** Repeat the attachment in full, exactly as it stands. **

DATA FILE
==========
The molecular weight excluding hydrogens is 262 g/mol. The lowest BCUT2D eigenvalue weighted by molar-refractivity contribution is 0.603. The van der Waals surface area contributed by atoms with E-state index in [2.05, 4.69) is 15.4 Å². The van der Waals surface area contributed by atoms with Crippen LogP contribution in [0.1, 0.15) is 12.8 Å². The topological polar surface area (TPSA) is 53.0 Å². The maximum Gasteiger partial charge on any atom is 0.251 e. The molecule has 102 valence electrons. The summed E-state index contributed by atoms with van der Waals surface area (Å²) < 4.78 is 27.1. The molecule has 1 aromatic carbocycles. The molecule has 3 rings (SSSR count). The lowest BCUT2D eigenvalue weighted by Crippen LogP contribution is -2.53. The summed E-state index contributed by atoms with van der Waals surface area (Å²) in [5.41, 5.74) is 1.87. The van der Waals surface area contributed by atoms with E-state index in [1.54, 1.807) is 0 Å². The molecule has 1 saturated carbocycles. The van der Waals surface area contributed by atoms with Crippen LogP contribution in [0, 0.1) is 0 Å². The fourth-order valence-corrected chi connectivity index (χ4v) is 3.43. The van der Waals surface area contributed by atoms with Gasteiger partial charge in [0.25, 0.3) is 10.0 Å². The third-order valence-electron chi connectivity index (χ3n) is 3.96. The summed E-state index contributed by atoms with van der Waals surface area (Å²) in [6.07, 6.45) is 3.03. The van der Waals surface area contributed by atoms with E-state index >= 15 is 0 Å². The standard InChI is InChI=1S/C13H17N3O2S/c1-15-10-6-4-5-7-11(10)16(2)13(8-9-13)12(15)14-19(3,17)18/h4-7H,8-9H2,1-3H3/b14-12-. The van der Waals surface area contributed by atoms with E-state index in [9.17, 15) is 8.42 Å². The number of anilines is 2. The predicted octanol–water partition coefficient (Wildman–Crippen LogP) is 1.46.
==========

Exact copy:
The molecular weight excluding hydrogens is 262 g/mol. The lowest BCUT2D eigenvalue weighted by molar-refractivity contribution is 0.603. The van der Waals surface area contributed by atoms with E-state index in [2.05, 4.69) is 15.4 Å². The van der Waals surface area contributed by atoms with Crippen LogP contribution in [0.1, 0.15) is 12.8 Å². The topological polar surface area (TPSA) is 53.0 Å². The maximum Gasteiger partial charge on any atom is 0.251 e. The molecule has 102 valence electrons. The summed E-state index contributed by atoms with van der Waals surface area (Å²) < 4.78 is 27.1. The molecule has 1 aromatic carbocycles. The molecule has 3 rings (SSSR count). The lowest BCUT2D eigenvalue weighted by Crippen LogP contribution is -2.53. The summed E-state index contributed by atoms with van der Waals surface area (Å²) in [5.41, 5.74) is 1.87. The van der Waals surface area contributed by atoms with E-state index in [1.54, 1.807) is 0 Å². The molecule has 1 saturated carbocycles. The van der Waals surface area contributed by atoms with Crippen LogP contribution in [0, 0.1) is 0 Å². The fourth-order valence-corrected chi connectivity index (χ4v) is 3.43. The van der Waals surface area contributed by atoms with Gasteiger partial charge in [0.25, 0.3) is 10.0 Å². The third-order valence-electron chi connectivity index (χ3n) is 3.96. The summed E-state index contributed by atoms with van der Waals surface area (Å²) in [6.07, 6.45) is 3.03. The van der Waals surface area contributed by atoms with E-state index >= 15 is 0 Å². The standard InChI is InChI=1S/C13H17N3O2S/c1-15-10-6-4-5-7-11(10)16(2)13(8-9-13)12(15)14-19(3,17)18/h4-7H,8-9H2,1-3H3/b14-12-. The van der Waals surface area contributed by atoms with E-state index in [9.17, 15) is 8.42 Å². The number of anilines is 2. The predicted octanol–water partition coefficient (Wildman–Crippen LogP) is 1.46.